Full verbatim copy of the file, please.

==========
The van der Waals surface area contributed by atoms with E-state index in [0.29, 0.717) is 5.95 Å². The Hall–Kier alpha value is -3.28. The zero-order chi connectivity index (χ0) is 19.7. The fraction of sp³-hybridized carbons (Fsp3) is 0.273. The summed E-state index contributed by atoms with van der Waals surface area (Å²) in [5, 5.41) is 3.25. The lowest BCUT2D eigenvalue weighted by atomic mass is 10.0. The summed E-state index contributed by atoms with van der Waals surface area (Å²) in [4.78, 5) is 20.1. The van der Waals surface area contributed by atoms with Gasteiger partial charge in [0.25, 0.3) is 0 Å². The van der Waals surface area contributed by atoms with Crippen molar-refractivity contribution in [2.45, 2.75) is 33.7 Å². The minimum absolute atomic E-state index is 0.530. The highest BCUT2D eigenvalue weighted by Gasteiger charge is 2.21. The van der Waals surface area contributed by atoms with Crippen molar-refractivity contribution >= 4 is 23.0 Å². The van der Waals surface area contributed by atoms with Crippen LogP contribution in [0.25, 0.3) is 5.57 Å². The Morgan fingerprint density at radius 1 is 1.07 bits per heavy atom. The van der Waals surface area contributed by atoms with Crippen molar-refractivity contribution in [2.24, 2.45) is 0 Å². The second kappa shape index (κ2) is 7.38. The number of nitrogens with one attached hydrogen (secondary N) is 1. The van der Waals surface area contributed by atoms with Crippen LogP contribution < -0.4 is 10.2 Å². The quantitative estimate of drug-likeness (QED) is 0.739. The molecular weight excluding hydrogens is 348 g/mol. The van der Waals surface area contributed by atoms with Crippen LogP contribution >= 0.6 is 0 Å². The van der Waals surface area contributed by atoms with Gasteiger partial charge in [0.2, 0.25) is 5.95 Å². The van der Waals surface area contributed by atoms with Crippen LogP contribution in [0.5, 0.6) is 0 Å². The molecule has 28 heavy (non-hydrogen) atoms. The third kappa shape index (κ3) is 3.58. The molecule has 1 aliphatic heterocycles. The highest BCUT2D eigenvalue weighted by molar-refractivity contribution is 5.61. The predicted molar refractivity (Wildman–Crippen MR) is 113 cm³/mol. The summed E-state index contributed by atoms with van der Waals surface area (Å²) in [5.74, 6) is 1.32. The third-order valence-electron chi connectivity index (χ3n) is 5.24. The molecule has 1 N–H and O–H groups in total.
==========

The van der Waals surface area contributed by atoms with E-state index in [0.29, 0.717) is 5.95 Å². The Hall–Kier alpha value is -3.28. The zero-order chi connectivity index (χ0) is 19.7. The fraction of sp³-hybridized carbons (Fsp3) is 0.273. The summed E-state index contributed by atoms with van der Waals surface area (Å²) in [5, 5.41) is 3.25. The lowest BCUT2D eigenvalue weighted by atomic mass is 10.0. The summed E-state index contributed by atoms with van der Waals surface area (Å²) in [4.78, 5) is 20.1. The van der Waals surface area contributed by atoms with Gasteiger partial charge in [0.25, 0.3) is 0 Å². The van der Waals surface area contributed by atoms with Crippen molar-refractivity contribution in [2.45, 2.75) is 33.7 Å². The minimum absolute atomic E-state index is 0.530. The highest BCUT2D eigenvalue weighted by Gasteiger charge is 2.21. The van der Waals surface area contributed by atoms with Crippen molar-refractivity contribution >= 4 is 23.0 Å². The van der Waals surface area contributed by atoms with Crippen LogP contribution in [0.25, 0.3) is 5.57 Å². The Morgan fingerprint density at radius 1 is 1.07 bits per heavy atom. The van der Waals surface area contributed by atoms with Crippen molar-refractivity contribution in [2.24, 2.45) is 0 Å². The second kappa shape index (κ2) is 7.38. The number of nitrogens with one attached hydrogen (secondary N) is 1. The van der Waals surface area contributed by atoms with Crippen LogP contribution < -0.4 is 10.2 Å². The quantitative estimate of drug-likeness (QED) is 0.739. The molecular weight excluding hydrogens is 348 g/mol. The van der Waals surface area contributed by atoms with Crippen LogP contribution >= 0.6 is 0 Å². The van der Waals surface area contributed by atoms with Gasteiger partial charge in [0.2, 0.25) is 5.95 Å². The van der Waals surface area contributed by atoms with Crippen LogP contribution in [0.5, 0.6) is 0 Å². The molecule has 28 heavy (non-hydrogen) atoms. The third kappa shape index (κ3) is 3.58. The molecule has 1 aliphatic heterocycles. The highest BCUT2D eigenvalue weighted by molar-refractivity contribution is 5.61. The predicted molar refractivity (Wildman–Crippen MR) is 113 cm³/mol. The summed E-state index contributed by atoms with van der Waals surface area (Å²) in [5.74, 6) is 1.32. The third-order valence-electron chi connectivity index (χ3n) is 5.24. The molecule has 1 N–H and O–H groups in total.